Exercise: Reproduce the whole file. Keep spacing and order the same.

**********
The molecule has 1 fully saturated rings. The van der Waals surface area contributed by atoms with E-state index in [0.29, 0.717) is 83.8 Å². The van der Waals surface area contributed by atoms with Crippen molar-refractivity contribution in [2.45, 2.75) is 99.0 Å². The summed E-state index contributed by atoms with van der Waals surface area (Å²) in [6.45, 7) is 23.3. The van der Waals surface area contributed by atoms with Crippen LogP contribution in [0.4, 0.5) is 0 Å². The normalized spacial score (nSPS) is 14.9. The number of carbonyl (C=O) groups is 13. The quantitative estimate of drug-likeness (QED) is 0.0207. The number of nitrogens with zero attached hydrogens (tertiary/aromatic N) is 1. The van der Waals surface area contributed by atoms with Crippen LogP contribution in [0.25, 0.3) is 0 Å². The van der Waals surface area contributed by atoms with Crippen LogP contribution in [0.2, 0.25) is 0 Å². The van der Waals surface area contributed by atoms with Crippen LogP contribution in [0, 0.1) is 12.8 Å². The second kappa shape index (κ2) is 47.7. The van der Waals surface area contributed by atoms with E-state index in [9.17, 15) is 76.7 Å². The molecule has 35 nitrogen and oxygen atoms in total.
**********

The molecule has 1 fully saturated rings. The van der Waals surface area contributed by atoms with E-state index in [0.29, 0.717) is 83.8 Å². The van der Waals surface area contributed by atoms with Crippen molar-refractivity contribution in [2.45, 2.75) is 99.0 Å². The summed E-state index contributed by atoms with van der Waals surface area (Å²) in [6.45, 7) is 23.3. The van der Waals surface area contributed by atoms with Crippen LogP contribution in [0.4, 0.5) is 0 Å². The normalized spacial score (nSPS) is 14.9. The number of carbonyl (C=O) groups is 13. The quantitative estimate of drug-likeness (QED) is 0.0207. The number of nitrogens with zero attached hydrogens (tertiary/aromatic N) is 1. The van der Waals surface area contributed by atoms with Crippen LogP contribution in [0.25, 0.3) is 0 Å². The van der Waals surface area contributed by atoms with Crippen LogP contribution in [0.2, 0.25) is 0 Å². The van der Waals surface area contributed by atoms with Crippen LogP contribution in [0, 0.1) is 12.8 Å². The second kappa shape index (κ2) is 47.7. The van der Waals surface area contributed by atoms with E-state index in [9.17, 15) is 76.7 Å². The molecule has 35 nitrogen and oxygen atoms in total.